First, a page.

No one likes mold. Yet the unsightly blight is present in an estimated 40 percent of American homes. And those rates may be higher in flood-ravaged areas like the Gulf Coast. The tiny fungi can irritate the upper-respiratory tract, causing coughing, wheezing and asthma symptoms in the 5 percent of the population with allergic antibodies to them.
But the effects of mold may be even more diverse than previously thought. A new study out this week in the American Journal of Public Health suggests that damp, moldy homes are associated with an increased incidence of depression. Why? "Some molds are toxins, and exposure to these toxins may hypoactivate parts of the brain that deal with emotions," says lead author Edmond Shenassa, assistant professor of epidemiology at Brown Medical School in Providence, R.I.
Shenassa and his colleagues looked at World Health Organization data from 5,882 adults living in eight cities in Europe, including Budapest, Geneva and Bonn, Germany. WHO interviewers asked residents if they had depressive symptoms such as decreased appetite, low self-esteem and sleep disturbances. Researchers found that those that said yes were more likely to live in damp, moldy homes. "[The study] suggests that healthy homes can lead to healthier lives. The take-home message is that housing conditions can influence health," says Shenassa. While the study did not provide a definitive reason for the link, study authors said that two factors are likely to be at play. One is the perceived lack of control over one's environment that mold can create and the other is mold-related health problems such as wheezing, fatigue and colds. (The team is conducting follow-up research to see whether mold directly causes depression.)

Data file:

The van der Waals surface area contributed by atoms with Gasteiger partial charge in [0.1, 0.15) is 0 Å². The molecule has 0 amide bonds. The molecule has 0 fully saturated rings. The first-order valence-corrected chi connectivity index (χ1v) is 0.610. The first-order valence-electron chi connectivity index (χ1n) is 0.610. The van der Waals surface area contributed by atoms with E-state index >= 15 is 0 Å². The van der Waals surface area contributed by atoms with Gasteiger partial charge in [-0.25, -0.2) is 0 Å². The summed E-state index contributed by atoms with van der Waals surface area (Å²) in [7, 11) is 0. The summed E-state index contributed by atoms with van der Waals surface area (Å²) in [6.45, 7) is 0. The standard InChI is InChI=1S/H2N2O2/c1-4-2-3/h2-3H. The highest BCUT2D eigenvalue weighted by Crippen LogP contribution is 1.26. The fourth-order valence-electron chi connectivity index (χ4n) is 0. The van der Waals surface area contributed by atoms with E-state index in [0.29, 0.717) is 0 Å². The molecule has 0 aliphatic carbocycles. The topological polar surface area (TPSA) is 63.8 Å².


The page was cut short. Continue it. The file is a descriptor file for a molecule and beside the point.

Not all the experts agree that there is any connection between mold and depression—despite this new research. Critics wish the study hadn't relied on self reports. "Having professionals do the inspection and rate homes for dampness or moldiness is much better than having people self report," says Pat Breysse, director of the division of environmental health engineering at the Johns Hopkins School of Public Health. Often people "point fingers at mold," but "the biological link between mold and a neurotoxic effect that might lead to depression is very tenuous, in my opinion," says Breysse.
But whether mold is linked to depression or not, many health professionals agree that homeowners need to fix their houses. The presence of mold doesn't just mean trouble for allergy sufferers, it also means a home is more likely to be infested with cockroaches, and it usually brings down property values.
So don't wait for an inspector, advises Breysse. "If you've got a leaky pipe and a big stain in the ceiling, you don't need to hire someone to say there's a big problem," he says. "It's an indication that the plumbing is leaking, the roof is leaking and the upkeep of the house is bad. Bad housing is not healthy for lots of reasons. That should be the message, not that mold causes depression."
To prevent the spread of the icky fungi, Shenassa recommends that you keep the bathroom and the kitchen as dry as possible and have space where one can get behind appliances to wipe out the water. He also suggests insulating around pipes, windows and maintaining good ventilation. After all, a dry home is likely to be a healthier home, even if it's not necessarily happier.